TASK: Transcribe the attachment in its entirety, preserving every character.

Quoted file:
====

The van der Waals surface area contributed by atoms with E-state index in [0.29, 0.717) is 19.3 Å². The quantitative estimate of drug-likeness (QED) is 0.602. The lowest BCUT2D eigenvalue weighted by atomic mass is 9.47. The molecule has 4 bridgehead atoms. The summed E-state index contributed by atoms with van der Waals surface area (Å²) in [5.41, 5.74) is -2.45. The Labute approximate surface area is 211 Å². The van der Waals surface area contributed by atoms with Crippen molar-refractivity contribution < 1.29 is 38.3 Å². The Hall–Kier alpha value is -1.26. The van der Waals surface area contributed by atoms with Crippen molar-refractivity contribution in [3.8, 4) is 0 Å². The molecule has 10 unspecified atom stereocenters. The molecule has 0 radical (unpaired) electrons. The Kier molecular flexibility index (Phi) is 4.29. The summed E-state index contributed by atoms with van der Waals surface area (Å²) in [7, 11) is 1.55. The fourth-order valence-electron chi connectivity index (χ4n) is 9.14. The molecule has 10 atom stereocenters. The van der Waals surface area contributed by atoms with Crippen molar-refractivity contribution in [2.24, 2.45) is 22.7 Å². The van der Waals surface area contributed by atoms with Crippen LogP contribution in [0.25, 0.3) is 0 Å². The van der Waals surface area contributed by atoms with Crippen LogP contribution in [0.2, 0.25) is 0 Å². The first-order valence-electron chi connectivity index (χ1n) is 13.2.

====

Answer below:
The van der Waals surface area contributed by atoms with E-state index in [0.29, 0.717) is 19.3 Å². The quantitative estimate of drug-likeness (QED) is 0.602. The lowest BCUT2D eigenvalue weighted by atomic mass is 9.47. The molecule has 4 bridgehead atoms. The summed E-state index contributed by atoms with van der Waals surface area (Å²) in [5.41, 5.74) is -2.45. The Labute approximate surface area is 211 Å². The van der Waals surface area contributed by atoms with Crippen molar-refractivity contribution < 1.29 is 38.3 Å². The Hall–Kier alpha value is -1.26. The van der Waals surface area contributed by atoms with Crippen molar-refractivity contribution in [3.8, 4) is 0 Å². The molecule has 10 unspecified atom stereocenters. The molecule has 0 radical (unpaired) electrons. The Kier molecular flexibility index (Phi) is 4.29. The summed E-state index contributed by atoms with van der Waals surface area (Å²) in [7, 11) is 1.55. The fourth-order valence-electron chi connectivity index (χ4n) is 9.14. The molecule has 10 atom stereocenters. The van der Waals surface area contributed by atoms with Crippen molar-refractivity contribution in [2.24, 2.45) is 22.7 Å². The van der Waals surface area contributed by atoms with Crippen LogP contribution in [0.25, 0.3) is 0 Å². The van der Waals surface area contributed by atoms with Crippen LogP contribution in [0.2, 0.25) is 0 Å². The first-order valence-electron chi connectivity index (χ1n) is 13.2.